Rooibos Tea

14 September 2004
The drink that could prevent cancer
(The Guardian, August 31, 2004)

Scientists say there are three major ways to cut the risk of cancer. Don’t smoke, don’t become fat, and follow a balanced diet. Now from South Africa comes a potential fourth tip: drink rooibos tea. If you have never heard of it, you are not alone. Rooibos has been one of the more esoteric products in the herbal-remedy section of health shops, a strange-sounding name to match a strange taste drawn from the needle-like leaves of a plant found only on the slopes of the Cederberg mountains outside Cape Town. . . . For centuries, indigenous bushmen have sworn by the health-giving properties of the tea.

European settlers who picked up the habit agreed there was something special about rooibos – Afrikaans for red bush – and even bathed their children with it. Now science suggests they may have been on to something. New research provides tantalising evidence that the tea can help ward off cancer. Rats and mice that drank it were found to have effective protection against a variety of cancers. . . . There is no proof yet that humans benefit, but makers are anticipating increased demand, with the likes of Tetley’s, Twinings and Taylor’s introducing ranges.

Boxes are popping up in Tesco, Waitrose, Sainsbury and Boots. Coca-Cola is rumoured to be preparing to get in on the act with a rooibos-flavoured iced tea. . . . “I’m pretty confident it will protect humans from environmentally and dietary-induced cancer, but to what extent isn’t clear yet,” said Dr Jeanine Marnewick, a biochemist leading a rooibos study at South Africa’s Medical Research Council. She thinks extracts might one day be included in sun creams, and that the version you drink could be classified a drug rather than a refreshment. Clinical trials are years away, but Marnewick is not waiting that long: “I now drink about a litre a day, five or six cups.” . . . Aspalathus linearis, to give the plant its Latin name, is in fact a legume, not a tea in the conventional sense. Laboratory tests show the rich level of antioxidants help rodents prone to cancer by “scavenging” the free-radical molecules which attack their cells.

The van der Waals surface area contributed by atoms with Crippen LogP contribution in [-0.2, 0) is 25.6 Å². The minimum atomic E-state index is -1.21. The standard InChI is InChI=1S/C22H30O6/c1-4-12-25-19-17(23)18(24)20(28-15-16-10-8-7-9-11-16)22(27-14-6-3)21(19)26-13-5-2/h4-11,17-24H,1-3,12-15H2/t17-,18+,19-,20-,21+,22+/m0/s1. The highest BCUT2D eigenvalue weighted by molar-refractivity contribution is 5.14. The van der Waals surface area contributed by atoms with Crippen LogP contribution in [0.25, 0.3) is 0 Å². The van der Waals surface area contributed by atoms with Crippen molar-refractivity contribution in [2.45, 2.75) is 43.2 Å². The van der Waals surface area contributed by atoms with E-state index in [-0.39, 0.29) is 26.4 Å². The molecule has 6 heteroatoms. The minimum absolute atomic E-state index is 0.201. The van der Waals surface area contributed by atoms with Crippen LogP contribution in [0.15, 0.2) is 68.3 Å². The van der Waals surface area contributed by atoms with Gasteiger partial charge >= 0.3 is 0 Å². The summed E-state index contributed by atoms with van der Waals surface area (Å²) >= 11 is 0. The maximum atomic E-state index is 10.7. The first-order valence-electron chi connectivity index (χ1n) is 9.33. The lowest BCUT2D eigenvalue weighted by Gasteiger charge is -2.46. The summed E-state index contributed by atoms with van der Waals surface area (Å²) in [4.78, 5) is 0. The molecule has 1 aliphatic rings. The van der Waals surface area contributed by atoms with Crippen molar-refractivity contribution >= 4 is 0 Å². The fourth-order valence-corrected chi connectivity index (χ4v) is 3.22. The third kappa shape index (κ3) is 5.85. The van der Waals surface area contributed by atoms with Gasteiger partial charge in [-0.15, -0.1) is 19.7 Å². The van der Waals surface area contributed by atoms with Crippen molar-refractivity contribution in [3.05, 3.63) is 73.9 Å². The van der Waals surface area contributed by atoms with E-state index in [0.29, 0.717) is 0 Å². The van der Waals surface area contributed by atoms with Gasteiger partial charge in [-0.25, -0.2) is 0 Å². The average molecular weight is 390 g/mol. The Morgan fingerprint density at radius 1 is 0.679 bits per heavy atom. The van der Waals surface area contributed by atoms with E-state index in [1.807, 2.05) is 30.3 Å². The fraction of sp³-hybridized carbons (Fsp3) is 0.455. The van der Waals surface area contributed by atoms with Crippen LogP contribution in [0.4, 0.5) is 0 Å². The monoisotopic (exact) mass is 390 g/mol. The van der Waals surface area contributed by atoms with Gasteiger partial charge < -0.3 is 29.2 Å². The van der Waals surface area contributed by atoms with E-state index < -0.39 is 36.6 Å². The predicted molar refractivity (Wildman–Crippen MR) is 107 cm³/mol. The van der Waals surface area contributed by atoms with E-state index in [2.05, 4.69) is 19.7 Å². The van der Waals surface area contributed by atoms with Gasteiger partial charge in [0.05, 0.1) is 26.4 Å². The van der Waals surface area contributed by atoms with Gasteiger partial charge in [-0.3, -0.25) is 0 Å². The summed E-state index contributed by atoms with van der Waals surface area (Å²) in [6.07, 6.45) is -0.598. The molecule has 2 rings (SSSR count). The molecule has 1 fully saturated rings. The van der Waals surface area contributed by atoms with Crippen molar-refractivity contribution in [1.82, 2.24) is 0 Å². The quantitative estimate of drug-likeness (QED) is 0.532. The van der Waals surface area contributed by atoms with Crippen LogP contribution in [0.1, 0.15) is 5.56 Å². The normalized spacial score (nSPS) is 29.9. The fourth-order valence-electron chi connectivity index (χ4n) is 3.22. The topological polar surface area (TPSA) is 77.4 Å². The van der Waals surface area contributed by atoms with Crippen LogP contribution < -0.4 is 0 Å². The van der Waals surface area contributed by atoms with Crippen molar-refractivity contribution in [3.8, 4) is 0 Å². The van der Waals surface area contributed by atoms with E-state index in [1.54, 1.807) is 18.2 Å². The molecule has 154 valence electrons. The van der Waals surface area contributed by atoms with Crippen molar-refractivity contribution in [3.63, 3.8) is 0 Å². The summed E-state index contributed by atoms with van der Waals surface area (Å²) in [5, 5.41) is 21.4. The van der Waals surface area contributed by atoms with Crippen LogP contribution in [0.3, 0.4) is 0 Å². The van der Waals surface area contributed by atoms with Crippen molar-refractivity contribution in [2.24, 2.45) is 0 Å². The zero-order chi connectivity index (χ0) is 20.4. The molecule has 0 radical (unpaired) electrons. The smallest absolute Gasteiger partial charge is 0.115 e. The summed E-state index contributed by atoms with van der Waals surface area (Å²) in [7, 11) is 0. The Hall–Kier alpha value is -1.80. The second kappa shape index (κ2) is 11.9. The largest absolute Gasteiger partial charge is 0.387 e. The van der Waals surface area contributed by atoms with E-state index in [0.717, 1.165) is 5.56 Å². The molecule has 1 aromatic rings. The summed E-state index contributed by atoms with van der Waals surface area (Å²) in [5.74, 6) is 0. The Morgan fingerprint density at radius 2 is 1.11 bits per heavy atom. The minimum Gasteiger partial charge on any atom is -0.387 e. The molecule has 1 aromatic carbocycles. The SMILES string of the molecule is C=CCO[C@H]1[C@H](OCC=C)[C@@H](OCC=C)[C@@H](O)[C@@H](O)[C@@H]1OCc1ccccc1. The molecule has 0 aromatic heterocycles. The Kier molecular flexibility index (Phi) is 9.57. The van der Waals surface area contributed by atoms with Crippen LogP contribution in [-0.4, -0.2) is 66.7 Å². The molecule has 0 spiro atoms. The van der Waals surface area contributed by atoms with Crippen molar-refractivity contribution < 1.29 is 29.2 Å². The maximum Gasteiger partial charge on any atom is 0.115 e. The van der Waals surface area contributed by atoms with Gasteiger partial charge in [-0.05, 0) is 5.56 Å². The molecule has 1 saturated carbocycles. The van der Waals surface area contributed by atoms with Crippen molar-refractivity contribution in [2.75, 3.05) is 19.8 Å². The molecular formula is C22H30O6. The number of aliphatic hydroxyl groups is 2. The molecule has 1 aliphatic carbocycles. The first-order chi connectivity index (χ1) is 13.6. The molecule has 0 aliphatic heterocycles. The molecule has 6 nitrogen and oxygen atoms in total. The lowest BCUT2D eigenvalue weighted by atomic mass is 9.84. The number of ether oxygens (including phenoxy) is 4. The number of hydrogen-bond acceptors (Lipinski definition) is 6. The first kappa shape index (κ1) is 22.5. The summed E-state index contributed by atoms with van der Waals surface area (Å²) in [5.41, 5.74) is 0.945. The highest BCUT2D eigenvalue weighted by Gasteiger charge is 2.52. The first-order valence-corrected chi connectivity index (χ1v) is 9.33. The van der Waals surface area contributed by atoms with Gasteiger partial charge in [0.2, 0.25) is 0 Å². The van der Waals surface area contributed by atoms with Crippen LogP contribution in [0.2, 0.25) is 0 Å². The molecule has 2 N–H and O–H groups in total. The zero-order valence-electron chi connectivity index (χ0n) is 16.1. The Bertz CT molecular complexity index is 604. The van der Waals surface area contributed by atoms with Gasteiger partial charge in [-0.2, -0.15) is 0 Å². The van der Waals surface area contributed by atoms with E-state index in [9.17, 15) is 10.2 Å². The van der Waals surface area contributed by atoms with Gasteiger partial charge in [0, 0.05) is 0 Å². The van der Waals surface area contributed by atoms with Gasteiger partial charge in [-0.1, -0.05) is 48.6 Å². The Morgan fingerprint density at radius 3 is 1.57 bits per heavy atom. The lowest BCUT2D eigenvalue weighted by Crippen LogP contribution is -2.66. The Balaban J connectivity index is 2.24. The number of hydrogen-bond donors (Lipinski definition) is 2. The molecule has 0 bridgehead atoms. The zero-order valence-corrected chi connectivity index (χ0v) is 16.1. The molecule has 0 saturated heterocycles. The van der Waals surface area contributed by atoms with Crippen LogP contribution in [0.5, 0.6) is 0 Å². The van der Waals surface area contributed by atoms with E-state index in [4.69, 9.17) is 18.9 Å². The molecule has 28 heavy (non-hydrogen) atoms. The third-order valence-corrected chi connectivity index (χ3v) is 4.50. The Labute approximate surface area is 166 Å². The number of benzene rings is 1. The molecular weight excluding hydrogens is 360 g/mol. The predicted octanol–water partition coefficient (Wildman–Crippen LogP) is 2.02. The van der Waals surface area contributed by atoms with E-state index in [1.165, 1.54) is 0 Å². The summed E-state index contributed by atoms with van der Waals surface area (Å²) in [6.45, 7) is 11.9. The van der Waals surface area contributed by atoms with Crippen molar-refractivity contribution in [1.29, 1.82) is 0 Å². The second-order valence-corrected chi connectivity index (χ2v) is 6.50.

In other words, rooibos boosts the body’s ability to prevent the disease by increasing detoxifying liver enzymes and arresting, or at least slowing down, DNA mutation (“antimutagenic activity”). . . . Researchers first tested rooibos in a test tube and found that it inhibited 90% of bacterial DNA mutations. The next stage was to put the tea in rats’ drinking water for 10 weeks, after which a sample of their livers was added to a bacterium exposed to a toxic chemical. Again, the mutations were inhibited. This showed that rooibos was available to and absorbed by the body and responsible for the protection, said Marnewick. . . . The next step was to test rooibos using a cancer model. Mice were divided into two groups, with one group treated with rooibos and the other water. Cancer was induced in all. Photographs taken weeks later tell a dramatic story: those denied the tea developed angry-looking lesions on their skin, known as papillomas. . . .

Today 13,000 hectares are under cultivation, yielding around 8,000 tonnes annually of which just under half is drunk in South Africa and the rest exported mostly to Germany, Japan and the Netherlands. Sales in the US have been stymied by a court battle with an American firm which trademarked rooibos as its own brand. . . . Britain is the fourth biggest export market, consuming 188 tonnes last year, a leap from 72 tonnes in 2001. “It started with the health and organic drinkers but is now entering the mainstream,”


  1. Yes, rooibos is great stuff. Tasty, too. Another coffee alternative, by the way, is yerba mate. This seems to be a decent site: Yerbe Mate
    Dave Seidel    Mar 18, 05:56 PM    #
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